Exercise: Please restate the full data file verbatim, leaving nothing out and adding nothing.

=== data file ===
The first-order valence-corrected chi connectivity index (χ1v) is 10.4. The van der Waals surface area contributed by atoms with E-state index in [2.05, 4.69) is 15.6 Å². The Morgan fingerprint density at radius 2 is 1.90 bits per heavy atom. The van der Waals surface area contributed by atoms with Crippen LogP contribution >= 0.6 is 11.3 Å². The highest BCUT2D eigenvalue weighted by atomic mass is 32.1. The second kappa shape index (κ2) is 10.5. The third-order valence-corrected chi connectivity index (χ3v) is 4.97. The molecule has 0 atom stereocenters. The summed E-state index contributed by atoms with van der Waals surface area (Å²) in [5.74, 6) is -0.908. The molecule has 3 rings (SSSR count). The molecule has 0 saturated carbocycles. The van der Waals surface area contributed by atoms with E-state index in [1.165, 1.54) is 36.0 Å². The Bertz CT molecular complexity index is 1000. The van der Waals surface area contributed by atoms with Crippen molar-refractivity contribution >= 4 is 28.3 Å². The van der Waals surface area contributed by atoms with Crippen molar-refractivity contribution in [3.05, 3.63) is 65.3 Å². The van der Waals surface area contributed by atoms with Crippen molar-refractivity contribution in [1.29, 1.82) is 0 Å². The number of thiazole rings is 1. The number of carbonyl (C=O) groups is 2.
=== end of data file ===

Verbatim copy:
The first-order valence-corrected chi connectivity index (χ1v) is 10.4. The van der Waals surface area contributed by atoms with E-state index in [2.05, 4.69) is 15.6 Å². The Morgan fingerprint density at radius 2 is 1.90 bits per heavy atom. The van der Waals surface area contributed by atoms with Crippen LogP contribution >= 0.6 is 11.3 Å². The highest BCUT2D eigenvalue weighted by atomic mass is 32.1. The second kappa shape index (κ2) is 10.5. The third-order valence-corrected chi connectivity index (χ3v) is 4.97. The molecule has 0 atom stereocenters. The summed E-state index contributed by atoms with van der Waals surface area (Å²) in [5.74, 6) is -0.908. The molecule has 3 rings (SSSR count). The molecule has 0 saturated carbocycles. The van der Waals surface area contributed by atoms with E-state index in [1.165, 1.54) is 36.0 Å². The Bertz CT molecular complexity index is 1000. The van der Waals surface area contributed by atoms with Crippen molar-refractivity contribution >= 4 is 28.3 Å². The van der Waals surface area contributed by atoms with Crippen molar-refractivity contribution in [3.05, 3.63) is 65.3 Å². The van der Waals surface area contributed by atoms with Crippen molar-refractivity contribution in [1.29, 1.82) is 0 Å². The number of thiazole rings is 1. The number of carbonyl (C=O) groups is 2.